It pains us to bring you news of an attack on a venerable London institution like the Standard but we couldn't let this one go: an article on Media Guardian headlined Livingstone Attacks 'Scumbag' Standard.
Sheriff Ken apparently laid into a Standard journalist at a party on Tuesday night, which had been held to mark the 20th anniversary of Chris Smith becoming the first MP to come out as gay.
The exchange makes for marvellous reading:
After Finegold had announced himself as a Standard journalist, Mr Livingstone said: "How awful for you. Have you thought of having treatment?"
Mr Livingstone repeated his question and then asked: "What did you do? Were you a German war criminal?"
Finegold told the mayor that he was Jewish and therefore found the remark offensive, before asking again how the event had gone.
Mr Livingstone replied: "Arr right, well you might be [Jewish], but actually you are just like a concentration camp guard, you are just doing it because you are paid to, aren't you?"
Finegold: "Great, I have you on record for that. So, how was tonight?"
Mr Livingstone: "It's nothing to do with you because your paper is a load of scumbags and reactionary bigots."
Finegold: "I'm a journalist and I'm doing my job. I'm only asking for a comment."
Mr Livingstone: "Well work for a paper that doesn't have a record of supporting fascism."
Brilliantly, Ken's office didn't come out with a wishy-washy "things were said in the heat of the moment which the Mayor now regrets". That's not our Ken's style, after all.
The Standard's Diary journalists, who only ever write anonymously, can dish it out but they aren't prepared to take it...
With regards to the mayor's comments about the relationship between the Rothermere press and fascism, these are simply a matter of historical fact.
The statement obtained by The Guardian then goes on to describe in lengthy detail the Daily Mail's support of the British Union of Fascists, the Nazis and the Italian fascists.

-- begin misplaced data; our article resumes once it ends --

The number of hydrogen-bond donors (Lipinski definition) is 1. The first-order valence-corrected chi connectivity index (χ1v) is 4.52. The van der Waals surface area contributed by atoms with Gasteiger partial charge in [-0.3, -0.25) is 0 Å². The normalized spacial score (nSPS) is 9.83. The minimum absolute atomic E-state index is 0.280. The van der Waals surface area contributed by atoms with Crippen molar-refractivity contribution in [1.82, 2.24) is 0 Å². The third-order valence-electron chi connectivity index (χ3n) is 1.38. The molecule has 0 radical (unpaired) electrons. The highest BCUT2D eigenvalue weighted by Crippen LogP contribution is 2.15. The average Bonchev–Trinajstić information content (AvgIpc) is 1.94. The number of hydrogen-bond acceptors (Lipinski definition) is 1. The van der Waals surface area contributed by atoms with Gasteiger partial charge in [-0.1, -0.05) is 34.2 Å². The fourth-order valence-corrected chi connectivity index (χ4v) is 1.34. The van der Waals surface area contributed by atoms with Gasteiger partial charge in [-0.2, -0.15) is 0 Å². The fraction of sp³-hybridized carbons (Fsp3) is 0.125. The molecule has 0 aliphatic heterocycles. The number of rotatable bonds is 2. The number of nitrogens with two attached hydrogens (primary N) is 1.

Much as we'd love to stand round in a circle shouting 'fight, fight, fight' while Ken and Associated Newspapers lay into each other, there are a couple of serious points here.
Firstly, as the statement from Ken's office pointed out:
Of all the mayor's many events and receptions, the Evening Standard chose to 'door-step' the people attending an event with a large number of lesbian and gay attendees, thrusting a camera into their faces as they left.
The mayor took the Standard's relatively unusual actions in this regard to be harassment of a predominantly lesbian and gay event.
This is a fair point and one does have to question the motivations of the Standard in choosing that particular event to cover. It's not just being 'politically correct' to ask this, it's just being rightly cynical of a newspaper's not-so-hidden agenda.
However, if we are to question the Standard, we ought to look at Ken's behaviour too. The statement goes on to say:
In these circumstances it is hardly surprising that the discussion between the journalist and the mayor escalated, from relatively lighthearted comments of the mayor asking whether the journalist's previous job had been as a war criminal - given the paper he was working for - to the journalist eventually telling the mayor to 'f**k off'.
If we're going to be sensitive about the Standard's motivations behind covering the event, then we should apply the same level of sensitivity to Ken's comments. Is it really appropriate for Ken to be making jokes about someone working as a concentration camp guard as a result of him revealing he is Jewish? It hardly seems light-hearted banter to us.
In the final analysis, it looks as if Ken is trying to have his PC cake and eat it; applying double standards, as it were. Much as we are entertained by Ken's antics, we can't escape the feeling that his remarks were on the wrong side of offensive so we'll call this particular incident a score draw.